Oliver had been too often subjected to the process to which the very expressive monosyllable just recorded bears reference, to entertain the smallest doubt that the owner of the voice, whoever he might be, would redeem his pledge, most honourably. He drew back the bolts with a trembling hand, and opened the door.
For a second or two, Oliver glanced up the street, and down the street, and over the way: impressed with the belief that the unknown, who had addressed him through the keyhole, had walked a few paces off, to warm himself; for nobody did he see but a big charity-boy, sitting on a post in front of the house, eating a slice of bread and butter: which he cut into wedges, the size of his mouth, with a clasp knife, and then consumed with great dexterity.
Are you ready for more better productive business!
“I’m Mister Noah Claypole,” said the charity-boy, “and you’re under me. Take down the shutters, yer idle young ruffian!” With this, Mr. Claypole administered a kick to Oliver, and entered the shop with a dignified air, which did him great credit. It is difficult for a large-headed, small-eyed youth, of lumbering make and heavy countenance, to look dignified under any circumstances; but it is more especially so, when superadded to these personal attractions are a red nose and yellow smalls.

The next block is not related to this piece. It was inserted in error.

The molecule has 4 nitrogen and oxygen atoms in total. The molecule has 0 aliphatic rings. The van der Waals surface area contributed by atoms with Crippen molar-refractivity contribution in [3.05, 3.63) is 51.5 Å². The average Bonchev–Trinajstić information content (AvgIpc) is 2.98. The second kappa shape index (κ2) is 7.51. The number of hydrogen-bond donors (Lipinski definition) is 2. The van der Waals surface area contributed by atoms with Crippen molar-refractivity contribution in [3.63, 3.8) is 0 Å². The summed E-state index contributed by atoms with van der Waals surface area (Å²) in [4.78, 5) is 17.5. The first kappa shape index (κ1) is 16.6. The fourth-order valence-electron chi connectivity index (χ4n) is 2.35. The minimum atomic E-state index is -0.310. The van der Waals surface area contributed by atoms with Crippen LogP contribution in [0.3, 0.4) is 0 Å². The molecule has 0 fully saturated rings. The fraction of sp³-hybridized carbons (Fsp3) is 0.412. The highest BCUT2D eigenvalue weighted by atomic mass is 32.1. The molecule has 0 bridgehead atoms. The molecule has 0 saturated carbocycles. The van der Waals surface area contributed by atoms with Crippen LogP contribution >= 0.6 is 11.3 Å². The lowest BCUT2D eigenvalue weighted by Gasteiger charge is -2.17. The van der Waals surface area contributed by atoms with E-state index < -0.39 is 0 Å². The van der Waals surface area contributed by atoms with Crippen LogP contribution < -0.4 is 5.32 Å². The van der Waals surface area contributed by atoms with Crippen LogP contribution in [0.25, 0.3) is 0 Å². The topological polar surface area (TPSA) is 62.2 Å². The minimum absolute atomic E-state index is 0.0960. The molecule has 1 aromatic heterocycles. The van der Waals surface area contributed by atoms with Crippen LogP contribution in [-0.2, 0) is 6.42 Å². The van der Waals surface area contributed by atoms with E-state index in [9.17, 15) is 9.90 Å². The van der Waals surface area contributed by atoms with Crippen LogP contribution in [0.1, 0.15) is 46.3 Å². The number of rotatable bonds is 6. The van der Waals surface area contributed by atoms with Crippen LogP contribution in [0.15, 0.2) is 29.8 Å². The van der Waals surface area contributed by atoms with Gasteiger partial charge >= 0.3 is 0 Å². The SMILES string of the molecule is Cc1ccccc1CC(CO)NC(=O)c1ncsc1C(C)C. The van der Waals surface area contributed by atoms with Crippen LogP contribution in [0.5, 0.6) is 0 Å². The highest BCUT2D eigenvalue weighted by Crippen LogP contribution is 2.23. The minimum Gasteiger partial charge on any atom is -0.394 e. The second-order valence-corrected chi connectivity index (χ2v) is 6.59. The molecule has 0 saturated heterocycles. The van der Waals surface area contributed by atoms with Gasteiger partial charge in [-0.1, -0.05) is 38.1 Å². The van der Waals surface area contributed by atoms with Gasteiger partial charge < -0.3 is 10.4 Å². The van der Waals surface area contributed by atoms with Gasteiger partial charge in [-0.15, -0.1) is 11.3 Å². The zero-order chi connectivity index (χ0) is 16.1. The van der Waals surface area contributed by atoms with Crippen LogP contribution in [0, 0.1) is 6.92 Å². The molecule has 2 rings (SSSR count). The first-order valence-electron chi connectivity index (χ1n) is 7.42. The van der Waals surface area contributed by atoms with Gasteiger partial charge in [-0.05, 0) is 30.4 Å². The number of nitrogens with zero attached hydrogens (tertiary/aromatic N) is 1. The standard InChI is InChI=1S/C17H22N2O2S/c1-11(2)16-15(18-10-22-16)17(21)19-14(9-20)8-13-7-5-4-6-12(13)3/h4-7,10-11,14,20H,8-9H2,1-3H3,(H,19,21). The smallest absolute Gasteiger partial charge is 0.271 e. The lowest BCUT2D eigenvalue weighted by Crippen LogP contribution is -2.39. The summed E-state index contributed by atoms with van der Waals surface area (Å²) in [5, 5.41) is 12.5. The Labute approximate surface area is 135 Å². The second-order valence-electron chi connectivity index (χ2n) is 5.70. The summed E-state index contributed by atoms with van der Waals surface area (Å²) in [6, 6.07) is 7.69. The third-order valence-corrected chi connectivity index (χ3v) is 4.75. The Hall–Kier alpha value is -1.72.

Oliver, having taken down the shutters, and broken a pane of glass in his efforts to stagger away beneath the weight of the first one to a small court at the side of the house in which they were kept during the day, was graciously assisted by Noah: who having consoled him with the assurance that “he’d catch it,” condescended to help him. Mr. Sowerberry came down soon after. Shortly afterwards, Mrs. Sowerberry appeared. Oliver having “caught it,” in fulfillment of Noah’s prediction, followed that young gentleman down the stairs to breakfast.